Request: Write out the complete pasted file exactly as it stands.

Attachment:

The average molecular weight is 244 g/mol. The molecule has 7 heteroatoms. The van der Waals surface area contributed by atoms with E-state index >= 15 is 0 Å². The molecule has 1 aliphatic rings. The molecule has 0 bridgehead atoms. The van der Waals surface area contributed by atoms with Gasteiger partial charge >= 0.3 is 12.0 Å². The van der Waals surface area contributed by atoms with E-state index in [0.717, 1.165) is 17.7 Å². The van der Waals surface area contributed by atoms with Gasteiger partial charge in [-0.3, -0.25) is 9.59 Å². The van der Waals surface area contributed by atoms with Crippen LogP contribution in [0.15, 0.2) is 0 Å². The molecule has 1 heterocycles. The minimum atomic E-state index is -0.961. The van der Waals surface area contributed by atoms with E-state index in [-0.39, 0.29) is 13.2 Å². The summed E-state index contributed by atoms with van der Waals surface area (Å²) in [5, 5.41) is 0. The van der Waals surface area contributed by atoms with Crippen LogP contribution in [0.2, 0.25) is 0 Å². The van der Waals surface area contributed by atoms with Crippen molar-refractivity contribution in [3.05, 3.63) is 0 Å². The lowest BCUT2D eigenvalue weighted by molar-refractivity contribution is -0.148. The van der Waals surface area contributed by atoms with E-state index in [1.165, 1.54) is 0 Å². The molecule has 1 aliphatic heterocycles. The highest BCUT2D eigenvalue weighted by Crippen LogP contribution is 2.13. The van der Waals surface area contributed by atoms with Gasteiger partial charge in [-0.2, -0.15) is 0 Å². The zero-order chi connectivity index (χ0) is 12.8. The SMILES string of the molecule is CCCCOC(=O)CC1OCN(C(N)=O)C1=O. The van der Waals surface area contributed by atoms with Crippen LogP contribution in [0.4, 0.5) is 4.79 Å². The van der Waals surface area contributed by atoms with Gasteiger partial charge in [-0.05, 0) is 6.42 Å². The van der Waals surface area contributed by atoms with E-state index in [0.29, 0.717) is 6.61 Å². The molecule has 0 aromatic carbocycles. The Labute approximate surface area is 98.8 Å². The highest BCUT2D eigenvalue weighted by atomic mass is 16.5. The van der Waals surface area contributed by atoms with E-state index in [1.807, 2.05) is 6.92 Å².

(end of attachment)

The average molecular weight is 244 g/mol. The molecule has 7 heteroatoms. The van der Waals surface area contributed by atoms with E-state index >= 15 is 0 Å². The molecule has 1 aliphatic rings. The molecule has 0 bridgehead atoms. The van der Waals surface area contributed by atoms with Gasteiger partial charge >= 0.3 is 12.0 Å². The van der Waals surface area contributed by atoms with E-state index in [0.717, 1.165) is 17.7 Å². The van der Waals surface area contributed by atoms with Gasteiger partial charge in [-0.3, -0.25) is 9.59 Å². The van der Waals surface area contributed by atoms with Crippen LogP contribution in [0.15, 0.2) is 0 Å². The molecule has 1 heterocycles. The minimum atomic E-state index is -0.961. The van der Waals surface area contributed by atoms with E-state index in [-0.39, 0.29) is 13.2 Å². The summed E-state index contributed by atoms with van der Waals surface area (Å²) in [5, 5.41) is 0. The van der Waals surface area contributed by atoms with Crippen LogP contribution in [0.2, 0.25) is 0 Å². The van der Waals surface area contributed by atoms with Crippen molar-refractivity contribution in [3.05, 3.63) is 0 Å². The lowest BCUT2D eigenvalue weighted by molar-refractivity contribution is -0.148. The van der Waals surface area contributed by atoms with E-state index in [1.165, 1.54) is 0 Å². The molecule has 1 aliphatic heterocycles. The highest BCUT2D eigenvalue weighted by Crippen LogP contribution is 2.13. The van der Waals surface area contributed by atoms with Gasteiger partial charge in [-0.2, -0.15) is 0 Å². The zero-order chi connectivity index (χ0) is 12.8. The SMILES string of the molecule is CCCCOC(=O)CC1OCN(C(N)=O)C1=O. The van der Waals surface area contributed by atoms with Crippen LogP contribution in [0.4, 0.5) is 4.79 Å². The van der Waals surface area contributed by atoms with Gasteiger partial charge in [-0.05, 0) is 6.42 Å². The van der Waals surface area contributed by atoms with E-state index in [0.29, 0.717) is 6.61 Å². The molecule has 0 aromatic carbocycles. The Labute approximate surface area is 98.8 Å². The highest BCUT2D eigenvalue weighted by atomic mass is 16.5. The van der Waals surface area contributed by atoms with E-state index in [1.807, 2.05) is 6.92 Å².